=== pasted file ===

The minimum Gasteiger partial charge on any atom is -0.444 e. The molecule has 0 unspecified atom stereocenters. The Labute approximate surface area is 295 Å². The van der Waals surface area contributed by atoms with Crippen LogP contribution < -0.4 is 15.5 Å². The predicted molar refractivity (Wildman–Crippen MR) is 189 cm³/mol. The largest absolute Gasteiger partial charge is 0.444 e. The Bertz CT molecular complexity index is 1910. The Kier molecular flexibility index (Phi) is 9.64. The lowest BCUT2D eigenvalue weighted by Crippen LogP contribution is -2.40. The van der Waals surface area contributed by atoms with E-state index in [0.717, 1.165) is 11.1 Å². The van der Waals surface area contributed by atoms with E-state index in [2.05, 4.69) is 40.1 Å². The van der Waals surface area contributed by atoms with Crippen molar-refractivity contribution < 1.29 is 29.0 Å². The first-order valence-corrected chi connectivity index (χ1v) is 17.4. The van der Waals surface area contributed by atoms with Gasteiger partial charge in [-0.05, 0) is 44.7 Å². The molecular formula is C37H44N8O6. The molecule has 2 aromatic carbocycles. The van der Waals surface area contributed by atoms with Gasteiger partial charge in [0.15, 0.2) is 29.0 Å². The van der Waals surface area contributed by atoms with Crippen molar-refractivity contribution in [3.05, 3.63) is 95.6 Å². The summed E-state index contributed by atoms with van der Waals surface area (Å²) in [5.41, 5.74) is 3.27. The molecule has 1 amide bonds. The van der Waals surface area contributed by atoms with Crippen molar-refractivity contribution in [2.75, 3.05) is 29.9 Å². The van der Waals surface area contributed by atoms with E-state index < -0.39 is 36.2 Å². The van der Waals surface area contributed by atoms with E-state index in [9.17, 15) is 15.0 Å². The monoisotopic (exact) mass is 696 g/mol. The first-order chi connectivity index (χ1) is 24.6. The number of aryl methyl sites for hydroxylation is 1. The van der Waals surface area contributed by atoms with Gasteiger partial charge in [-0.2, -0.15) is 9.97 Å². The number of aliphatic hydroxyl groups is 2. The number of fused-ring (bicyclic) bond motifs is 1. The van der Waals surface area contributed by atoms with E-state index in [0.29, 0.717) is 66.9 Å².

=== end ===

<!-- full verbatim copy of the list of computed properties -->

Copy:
The minimum Gasteiger partial charge on any atom is -0.444 e. The molecule has 0 unspecified atom stereocenters. The Labute approximate surface area is 295 Å². The van der Waals surface area contributed by atoms with Crippen LogP contribution < -0.4 is 15.5 Å². The predicted molar refractivity (Wildman–Crippen MR) is 189 cm³/mol. The largest absolute Gasteiger partial charge is 0.444 e. The Bertz CT molecular complexity index is 1910. The Kier molecular flexibility index (Phi) is 9.64. The lowest BCUT2D eigenvalue weighted by Crippen LogP contribution is -2.40. The van der Waals surface area contributed by atoms with E-state index in [0.717, 1.165) is 11.1 Å². The van der Waals surface area contributed by atoms with E-state index in [2.05, 4.69) is 40.1 Å². The van der Waals surface area contributed by atoms with Crippen molar-refractivity contribution < 1.29 is 29.0 Å². The first-order valence-corrected chi connectivity index (χ1v) is 17.4. The van der Waals surface area contributed by atoms with Gasteiger partial charge in [-0.05, 0) is 44.7 Å². The molecular formula is C37H44N8O6. The molecule has 2 aromatic carbocycles. The van der Waals surface area contributed by atoms with Gasteiger partial charge in [0.15, 0.2) is 29.0 Å². The van der Waals surface area contributed by atoms with Crippen molar-refractivity contribution in [3.05, 3.63) is 95.6 Å². The summed E-state index contributed by atoms with van der Waals surface area (Å²) in [5.41, 5.74) is 3.27. The molecule has 1 amide bonds. The van der Waals surface area contributed by atoms with Crippen molar-refractivity contribution in [2.75, 3.05) is 29.9 Å². The van der Waals surface area contributed by atoms with E-state index < -0.39 is 36.2 Å². The van der Waals surface area contributed by atoms with E-state index in [9.17, 15) is 15.0 Å². The monoisotopic (exact) mass is 696 g/mol. The first-order chi connectivity index (χ1) is 24.6. The number of aryl methyl sites for hydroxylation is 1. The van der Waals surface area contributed by atoms with Gasteiger partial charge in [-0.2, -0.15) is 9.97 Å². The number of aliphatic hydroxyl groups is 2. The number of fused-ring (bicyclic) bond motifs is 1. The van der Waals surface area contributed by atoms with E-state index in [0.29, 0.717) is 66.9 Å².